A CRM tool, system, or software, is one that manages customer contacts and their information, like a phone book or a rolodex (yeah, yeah, even a Millennial like me knows what those are–
I saw them on Mad Men). Usually they come with other features to help you organize and funnel those contacts, track them over time, and keep notes.
Some CRMs combine themselves with marketing, analytics, and VOIP/telephony tools, so that you can tie all your outreach and communications with clients together under one metaphorical roof.
Recruiters use CRMs, too, but in this industry they usually take the form of the ATS, or applicant tracking system, with which so many have a love/hate relationship. And as with a CRM, the ATS often comes with features that elevate it beyond a digital phone book with notes. I’ve sometimes seen ATSs referred to as “recruitment CRMs”, which just confirms their similarity of concept.
If you’re a job board or a recruitment company, you potentially have two or three use-cases for CRMs and their equivalents.
1) Your Customers and/or Recruiters:
If you’re a job board, employers are doing their own hiring, and they make use of a way to organize their candidates and applicants built right into their account on your board. Hiring managers may also maintain a list of the active and passive candidates they want to build relationships with and consider for future openings. These tools are especially useful for SMBs, who may not have the budget for their own dedicated CRM or ATS software.
The ability to rate applicants, take notes, and communicate with other colleagues involved in the hiring process can also be vital. Having all such communications documented in a centralized location can also make transparency and compliance with HR rules or labour laws easier.
If you’re a recruitment company, it’s your recruiters doing all the legwork and they have even more cause to organize and centralize their candidate and hiring information.
All in all, a good CRM or ATS for employers and recruiters can reduce or eliminate the need for multiple spreadsheets, email folders, and other types of documentation that can slip through the cracks.
2) Job Board Owners or Recruitment Sales
Your customer is the employer. Sometimes they find you, and sometimes you find them. Either way, you have to build and maintain relationships with them to continue receiving their business. Whether your strategy is research and cold-calling, inbound marketing, advertising, or a combination of methods, you probably have something equivalent to a phone book or a rolodex even if you don’t have a dedicated CRM tool.
“Build it and they will come” does not work for any business, and if by chance it does, it will never be enough to sustain you. By keeping track of your clients, their needs, and your interactions with them, you will be in a better position to re-engage them as a customer if they haven’t been using your services in a while. A CRM is also crucial for any pro-active or outbound sales tactics (like cold-calling and building lead lists).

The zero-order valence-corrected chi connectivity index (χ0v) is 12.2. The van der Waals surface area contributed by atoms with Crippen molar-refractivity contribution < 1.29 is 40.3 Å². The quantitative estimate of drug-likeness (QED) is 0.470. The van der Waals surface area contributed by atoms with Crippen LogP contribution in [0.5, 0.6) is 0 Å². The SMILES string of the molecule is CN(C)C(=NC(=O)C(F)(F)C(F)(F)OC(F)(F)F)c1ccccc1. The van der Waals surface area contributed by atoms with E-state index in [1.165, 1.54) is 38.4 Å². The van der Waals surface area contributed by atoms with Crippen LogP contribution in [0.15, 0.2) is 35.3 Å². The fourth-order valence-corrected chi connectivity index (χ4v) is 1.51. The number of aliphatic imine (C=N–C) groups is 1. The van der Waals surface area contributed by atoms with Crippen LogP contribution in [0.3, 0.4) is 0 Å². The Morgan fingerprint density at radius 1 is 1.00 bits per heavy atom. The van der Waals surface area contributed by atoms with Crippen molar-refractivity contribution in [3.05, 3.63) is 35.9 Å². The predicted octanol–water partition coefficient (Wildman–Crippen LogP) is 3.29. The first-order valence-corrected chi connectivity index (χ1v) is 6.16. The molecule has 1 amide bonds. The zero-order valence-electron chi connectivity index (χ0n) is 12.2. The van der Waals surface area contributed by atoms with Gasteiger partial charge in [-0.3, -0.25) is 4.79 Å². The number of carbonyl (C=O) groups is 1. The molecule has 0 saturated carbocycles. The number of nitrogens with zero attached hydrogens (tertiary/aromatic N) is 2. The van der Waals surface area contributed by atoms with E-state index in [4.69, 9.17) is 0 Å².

You don’t want to keep pestering the same solopreneur if you’ve already found out she doesn’t have use for your job board or recruiting services, and you don’t want to forget to call up the hiring manager of that business that isn’t hiring right now, but definitely could use your services in two months. It never hurts simply to stay in touch with clients, check the pulse of customer satisfaction, and get ideas on new and different ways you can work with them in the future.
3) Job Seekers:
Ah, the neglected user of the CRM tool! When active job seekers are given advice on how to really kick butt in their job hunt, they’re often told to get organized. Make spreadsheets. Talk to people. Customize those cover letters. Follow up!
It’s almost like being a recruiter or a sales rep for yourself. And there are lots of moving parts, documents, and bits of information that can quickly add up to chaos, missed opportunities, and last-minute scrambling. Which is why a CRM-type tool makes sense. One of the first feature sets Careerleaf built was the Job Manager, which took the concept of a CRM and designed it around helping job seekers keep track of their job leads, their contacts, their application status, and generally keep all the relevant info in one place.
The benefit to your business is that it helps your job seekers create a home-base for their job search and career management, making your website stickier, incentivizing their repeat use of your job board, and increasing the success of your customers’ investment in you.
CRMs, ATSs, Job Managers–they can all play their part in making job search, hiring, and recruiting a better process for everyone. More than that, using these tools can be the foundation for systemizing your processes, making you more efficient, methodical, and less likely to lose opportunities due to missing information.
Whatever you wanna call them, they just make sense for businesses, and your job board is no exception.